Buffalo CloudStation Duo with Pogoplug Buffalo CloudStation Duo with Pogoplug Rear

Round the back, it’s the same layout as well. The USB port can be used to add additional storage or as a print server (which is also available as part of the “cloud”.)

All of the CloudStation’s functions are controlled by a built-in webserver, so it’s not essential to install any software on a PC. I found the IP address of the CloudStation via my DHCP server’s status table and after I had the IP, it was simply http://…. in a web browser. Setting up the CoudStation is straightforward. On first login, it recognises that the device is uninitialised and asks how the drive is to be setup. I went for RAID 1 which then meant it spent the next few hours building the array. This has to be completed before any new shares can be setup.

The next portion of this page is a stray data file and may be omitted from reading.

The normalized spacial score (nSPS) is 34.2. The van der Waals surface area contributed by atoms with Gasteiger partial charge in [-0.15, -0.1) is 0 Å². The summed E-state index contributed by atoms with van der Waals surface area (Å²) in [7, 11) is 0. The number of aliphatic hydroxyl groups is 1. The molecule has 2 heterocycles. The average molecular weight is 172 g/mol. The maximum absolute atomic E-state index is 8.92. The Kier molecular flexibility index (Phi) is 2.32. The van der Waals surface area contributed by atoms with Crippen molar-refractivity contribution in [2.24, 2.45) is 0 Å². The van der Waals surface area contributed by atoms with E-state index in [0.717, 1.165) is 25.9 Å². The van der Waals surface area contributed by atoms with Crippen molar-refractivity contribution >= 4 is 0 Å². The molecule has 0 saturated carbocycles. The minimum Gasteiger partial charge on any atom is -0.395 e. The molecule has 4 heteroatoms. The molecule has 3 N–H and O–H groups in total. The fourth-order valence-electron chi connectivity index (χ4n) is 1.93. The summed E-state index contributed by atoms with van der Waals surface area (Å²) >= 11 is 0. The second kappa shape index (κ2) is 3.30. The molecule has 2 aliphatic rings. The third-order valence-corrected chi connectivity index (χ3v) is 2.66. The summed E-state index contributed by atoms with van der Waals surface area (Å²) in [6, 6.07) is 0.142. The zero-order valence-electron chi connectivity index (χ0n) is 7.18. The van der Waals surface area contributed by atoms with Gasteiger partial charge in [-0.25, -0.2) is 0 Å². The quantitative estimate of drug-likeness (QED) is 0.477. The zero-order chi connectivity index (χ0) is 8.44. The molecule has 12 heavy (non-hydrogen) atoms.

The shares (or folders) appear in Windows as any normal folder does, so copying files to the CloudStation is just a case of drag’n’drop.

Anyone who has setup a NAS before will find it all straightforward. The interesting part is the addition of Pogoplug’s personal cloud. To get started with this, simply open http://cloudstation.pogoplug.com/activate/ in any web browser. The website asks what type of CloudStation is connected and then walks through five basic steps to connect the device up, finally checking connectivity at the end.

As you might expect, the website prompts for an email address and password for secure access to the CloudStation via Pogoplug. A confirmatory link is sent via email and once that’s all checked, you’re logged into the CloudStation remotely and you can start using your personal cloud.